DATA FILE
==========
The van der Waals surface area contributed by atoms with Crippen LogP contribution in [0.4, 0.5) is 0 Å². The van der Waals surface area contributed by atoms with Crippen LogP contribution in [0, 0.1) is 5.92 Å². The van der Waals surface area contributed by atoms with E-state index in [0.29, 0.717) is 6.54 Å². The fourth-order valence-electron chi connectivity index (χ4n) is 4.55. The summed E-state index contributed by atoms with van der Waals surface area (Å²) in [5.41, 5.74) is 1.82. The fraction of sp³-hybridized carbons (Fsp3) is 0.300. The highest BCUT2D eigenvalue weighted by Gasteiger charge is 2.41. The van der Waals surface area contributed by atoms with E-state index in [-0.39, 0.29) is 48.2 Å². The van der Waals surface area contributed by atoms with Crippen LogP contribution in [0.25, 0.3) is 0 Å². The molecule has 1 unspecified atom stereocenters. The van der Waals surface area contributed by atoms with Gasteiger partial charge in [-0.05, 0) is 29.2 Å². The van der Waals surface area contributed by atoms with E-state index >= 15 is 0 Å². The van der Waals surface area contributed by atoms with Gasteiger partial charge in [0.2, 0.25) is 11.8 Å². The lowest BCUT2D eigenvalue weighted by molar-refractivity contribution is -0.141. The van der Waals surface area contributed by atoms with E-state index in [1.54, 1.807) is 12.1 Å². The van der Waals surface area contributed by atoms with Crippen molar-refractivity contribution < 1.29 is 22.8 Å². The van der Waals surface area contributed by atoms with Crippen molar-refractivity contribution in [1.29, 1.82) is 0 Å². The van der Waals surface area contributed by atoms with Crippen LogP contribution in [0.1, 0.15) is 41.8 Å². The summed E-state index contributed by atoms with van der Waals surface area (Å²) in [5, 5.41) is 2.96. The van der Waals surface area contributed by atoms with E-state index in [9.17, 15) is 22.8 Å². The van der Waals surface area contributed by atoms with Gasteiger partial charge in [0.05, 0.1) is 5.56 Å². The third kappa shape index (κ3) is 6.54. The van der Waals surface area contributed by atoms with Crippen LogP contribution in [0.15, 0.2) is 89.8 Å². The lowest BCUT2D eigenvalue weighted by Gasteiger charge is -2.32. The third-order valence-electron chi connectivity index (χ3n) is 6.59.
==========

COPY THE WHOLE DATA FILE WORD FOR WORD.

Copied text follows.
The van der Waals surface area contributed by atoms with Crippen LogP contribution in [0.4, 0.5) is 0 Å². The van der Waals surface area contributed by atoms with Crippen LogP contribution in [0, 0.1) is 5.92 Å². The van der Waals surface area contributed by atoms with E-state index in [0.29, 0.717) is 6.54 Å². The fourth-order valence-electron chi connectivity index (χ4n) is 4.55. The summed E-state index contributed by atoms with van der Waals surface area (Å²) in [5.41, 5.74) is 1.82. The fraction of sp³-hybridized carbons (Fsp3) is 0.300. The highest BCUT2D eigenvalue weighted by Gasteiger charge is 2.41. The van der Waals surface area contributed by atoms with E-state index in [-0.39, 0.29) is 48.2 Å². The van der Waals surface area contributed by atoms with Crippen LogP contribution in [0.25, 0.3) is 0 Å². The molecule has 1 unspecified atom stereocenters. The van der Waals surface area contributed by atoms with Gasteiger partial charge in [-0.05, 0) is 29.2 Å². The van der Waals surface area contributed by atoms with E-state index >= 15 is 0 Å². The van der Waals surface area contributed by atoms with Gasteiger partial charge in [0.2, 0.25) is 11.8 Å². The lowest BCUT2D eigenvalue weighted by molar-refractivity contribution is -0.141. The van der Waals surface area contributed by atoms with E-state index in [1.54, 1.807) is 12.1 Å². The van der Waals surface area contributed by atoms with Crippen molar-refractivity contribution < 1.29 is 22.8 Å². The van der Waals surface area contributed by atoms with Crippen molar-refractivity contribution in [1.29, 1.82) is 0 Å². The van der Waals surface area contributed by atoms with Crippen LogP contribution in [0.1, 0.15) is 41.8 Å². The summed E-state index contributed by atoms with van der Waals surface area (Å²) in [5, 5.41) is 2.96. The van der Waals surface area contributed by atoms with E-state index in [9.17, 15) is 22.8 Å². The van der Waals surface area contributed by atoms with Gasteiger partial charge in [0.05, 0.1) is 5.56 Å². The third kappa shape index (κ3) is 6.54. The van der Waals surface area contributed by atoms with Crippen LogP contribution in [0.15, 0.2) is 89.8 Å². The lowest BCUT2D eigenvalue weighted by Gasteiger charge is -2.32. The third-order valence-electron chi connectivity index (χ3n) is 6.59.